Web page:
As the drop I oil prices continue to affect economies worldwide in the wake of the coronavirus pandemic, oil-dependent countries are being hit the most, with some bracing themselves for recession. Algeria has made a move which has attracted credits from economist and stakeholders.
The North African country yesterday announced its decision to cut its national budget by half and increase the minimum wage of citizens amid a financial crisis caused by the global collapse in oil prices and worldwide coronavirus lockdowns. Sources say the government is using funds earmarked for capital expenditure (currently on hold) to compensate citizens.
According to authorities, the financial crisis caused by the global collapse in oil prices and worldwide coronavirus lockdowns has put pressure on Algeria's economy, but the country’s government under President Abdelmadjid Tebboune is determined to ease the hardship of citizens by increasing the country’s minimum wage benchmark.
The government has decided to reduce the budget by "50 percent" for this year, President Abdelmadjid Tebboune's office said in a statement released by AFP.
Despite this huge reduction, the government also agreed at a cabinet meeting to increase the minimum wage from 18,000 dinars ($140) per month to 20,000 dinars, while income tax will be abolished for those earning 30,000 dinars or less, the statement said.
A collapse in hydrocarbon prices this year - caused by plunging demand amid societal lockdowns designed to combat the spread of the virus and exacerbated by a brief price war between key players Russia and Saudi Arabia - is putting ever greater pressure on Algeria's external accounts.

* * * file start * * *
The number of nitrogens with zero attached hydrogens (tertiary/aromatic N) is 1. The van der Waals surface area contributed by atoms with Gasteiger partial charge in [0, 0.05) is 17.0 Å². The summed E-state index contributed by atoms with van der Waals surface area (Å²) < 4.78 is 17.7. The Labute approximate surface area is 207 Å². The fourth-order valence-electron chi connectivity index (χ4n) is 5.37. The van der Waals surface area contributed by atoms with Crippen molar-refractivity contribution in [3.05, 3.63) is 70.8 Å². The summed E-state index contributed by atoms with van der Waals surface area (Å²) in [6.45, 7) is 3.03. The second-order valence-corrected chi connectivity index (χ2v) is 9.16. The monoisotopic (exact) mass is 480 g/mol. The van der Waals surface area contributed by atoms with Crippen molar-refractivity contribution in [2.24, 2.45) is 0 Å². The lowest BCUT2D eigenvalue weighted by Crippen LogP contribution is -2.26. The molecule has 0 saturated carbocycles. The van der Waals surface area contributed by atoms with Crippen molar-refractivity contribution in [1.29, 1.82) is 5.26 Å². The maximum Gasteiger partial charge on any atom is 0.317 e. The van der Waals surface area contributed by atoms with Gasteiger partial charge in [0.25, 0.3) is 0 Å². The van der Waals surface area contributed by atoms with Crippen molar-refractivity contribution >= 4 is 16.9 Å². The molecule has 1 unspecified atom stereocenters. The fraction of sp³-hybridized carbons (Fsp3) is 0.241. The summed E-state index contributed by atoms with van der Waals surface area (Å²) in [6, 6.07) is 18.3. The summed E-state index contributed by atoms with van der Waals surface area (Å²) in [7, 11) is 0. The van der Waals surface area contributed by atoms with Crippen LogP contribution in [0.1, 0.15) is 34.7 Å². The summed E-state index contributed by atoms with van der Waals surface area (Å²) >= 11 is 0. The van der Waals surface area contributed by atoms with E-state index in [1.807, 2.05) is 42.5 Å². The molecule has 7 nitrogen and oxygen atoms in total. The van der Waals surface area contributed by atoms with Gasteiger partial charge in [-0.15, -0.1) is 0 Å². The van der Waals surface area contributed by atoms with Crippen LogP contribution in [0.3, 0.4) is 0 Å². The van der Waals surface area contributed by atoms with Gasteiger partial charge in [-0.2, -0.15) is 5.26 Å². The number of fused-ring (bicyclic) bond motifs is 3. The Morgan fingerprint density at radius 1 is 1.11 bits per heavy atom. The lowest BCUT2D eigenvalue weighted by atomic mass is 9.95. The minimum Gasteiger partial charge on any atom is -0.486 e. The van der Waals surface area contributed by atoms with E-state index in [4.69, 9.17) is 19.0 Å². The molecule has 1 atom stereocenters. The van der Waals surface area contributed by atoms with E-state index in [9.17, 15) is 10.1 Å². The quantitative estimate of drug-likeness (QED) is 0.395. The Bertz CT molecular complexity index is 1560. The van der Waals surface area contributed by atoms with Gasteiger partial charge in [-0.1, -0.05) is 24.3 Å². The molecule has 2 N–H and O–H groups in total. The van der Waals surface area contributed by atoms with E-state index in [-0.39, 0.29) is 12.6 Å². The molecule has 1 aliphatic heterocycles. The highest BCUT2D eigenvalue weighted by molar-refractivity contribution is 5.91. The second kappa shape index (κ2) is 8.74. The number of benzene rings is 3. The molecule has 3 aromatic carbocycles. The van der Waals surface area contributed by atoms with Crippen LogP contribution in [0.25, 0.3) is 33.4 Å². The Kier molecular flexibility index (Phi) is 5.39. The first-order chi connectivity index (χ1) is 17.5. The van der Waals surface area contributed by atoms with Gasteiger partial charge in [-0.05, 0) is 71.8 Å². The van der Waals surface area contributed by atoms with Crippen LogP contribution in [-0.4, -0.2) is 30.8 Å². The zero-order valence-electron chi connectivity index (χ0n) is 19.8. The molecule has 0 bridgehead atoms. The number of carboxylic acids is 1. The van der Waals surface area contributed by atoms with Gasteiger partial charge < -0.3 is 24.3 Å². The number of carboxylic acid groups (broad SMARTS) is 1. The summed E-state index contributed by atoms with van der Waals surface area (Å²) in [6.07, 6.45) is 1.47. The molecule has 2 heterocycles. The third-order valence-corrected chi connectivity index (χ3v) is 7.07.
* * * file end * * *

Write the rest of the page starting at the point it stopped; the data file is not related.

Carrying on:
Algeria's Saharan Blend was recently trading at less than $20 a barrel, while this year's budget was based on a price of $50 a barrel, Reuters said. Benchmark international crudes are trading at their lowest in about two decades.
Algeria, which has joined Saudi Arabia, Russia, and other oil producers in a global deal to curb oil supplies, has repeatedly said it aimed to diversify away from oil and gas but has proved reluctant to open up an economy dominated by state industries.
"In the short term, Algeria can resist the consequences of what is happening in the oil market ... But this exceptional situation requires urgent structural, economic and financial reforms," El Houari Tighersi, a member of the parliament's finance committee, said last month.
Even before this year's crisis took hold, Algeria's foreign exchange reserves had fallen to $62bn at the end of 2019, from $180bn in 2014.
The draft law factors in a plunge in oil receipts this year to $20.6bn, compared with the $37.4bn previously anticipated.
President Abdelmadjid Tebboune has also ruled out an option to approach the IMF for a bailout, contending that "accumulating debt harms national sovereignty" when it is owed to foreign institutions. He said he preferred to rely instead on domestic borrowing.
Critics and social observers have stressed the need for other African nations to follow the footsteps of the North African country, as the coronavirus pandemic coupled with the drop in oil prices has affected the living standards of Africans in no small way.
What are your thoughts?